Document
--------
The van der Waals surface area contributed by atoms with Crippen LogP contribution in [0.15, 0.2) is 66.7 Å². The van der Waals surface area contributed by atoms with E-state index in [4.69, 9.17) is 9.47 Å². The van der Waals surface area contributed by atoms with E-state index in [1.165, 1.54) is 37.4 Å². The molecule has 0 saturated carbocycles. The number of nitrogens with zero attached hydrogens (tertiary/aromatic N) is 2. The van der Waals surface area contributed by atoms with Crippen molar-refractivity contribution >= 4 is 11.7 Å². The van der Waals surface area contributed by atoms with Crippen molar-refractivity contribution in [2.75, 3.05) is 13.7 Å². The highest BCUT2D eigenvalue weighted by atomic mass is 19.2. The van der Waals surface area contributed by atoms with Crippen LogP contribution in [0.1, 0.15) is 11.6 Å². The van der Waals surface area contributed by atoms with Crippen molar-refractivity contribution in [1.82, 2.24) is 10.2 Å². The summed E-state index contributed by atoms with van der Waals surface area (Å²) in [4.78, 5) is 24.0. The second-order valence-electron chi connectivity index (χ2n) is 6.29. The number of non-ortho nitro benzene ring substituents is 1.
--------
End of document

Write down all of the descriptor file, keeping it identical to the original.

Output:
The van der Waals surface area contributed by atoms with Crippen LogP contribution in [0.15, 0.2) is 66.7 Å². The van der Waals surface area contributed by atoms with E-state index in [4.69, 9.17) is 9.47 Å². The van der Waals surface area contributed by atoms with E-state index in [1.165, 1.54) is 37.4 Å². The molecule has 0 saturated carbocycles. The number of nitrogens with zero attached hydrogens (tertiary/aromatic N) is 2. The van der Waals surface area contributed by atoms with Crippen molar-refractivity contribution >= 4 is 11.7 Å². The van der Waals surface area contributed by atoms with Crippen molar-refractivity contribution in [2.75, 3.05) is 13.7 Å². The highest BCUT2D eigenvalue weighted by atomic mass is 19.2. The van der Waals surface area contributed by atoms with Crippen LogP contribution in [0.1, 0.15) is 11.6 Å². The van der Waals surface area contributed by atoms with Crippen molar-refractivity contribution in [1.82, 2.24) is 10.2 Å². The summed E-state index contributed by atoms with van der Waals surface area (Å²) in [4.78, 5) is 24.0. The second-order valence-electron chi connectivity index (χ2n) is 6.29. The number of non-ortho nitro benzene ring substituents is 1.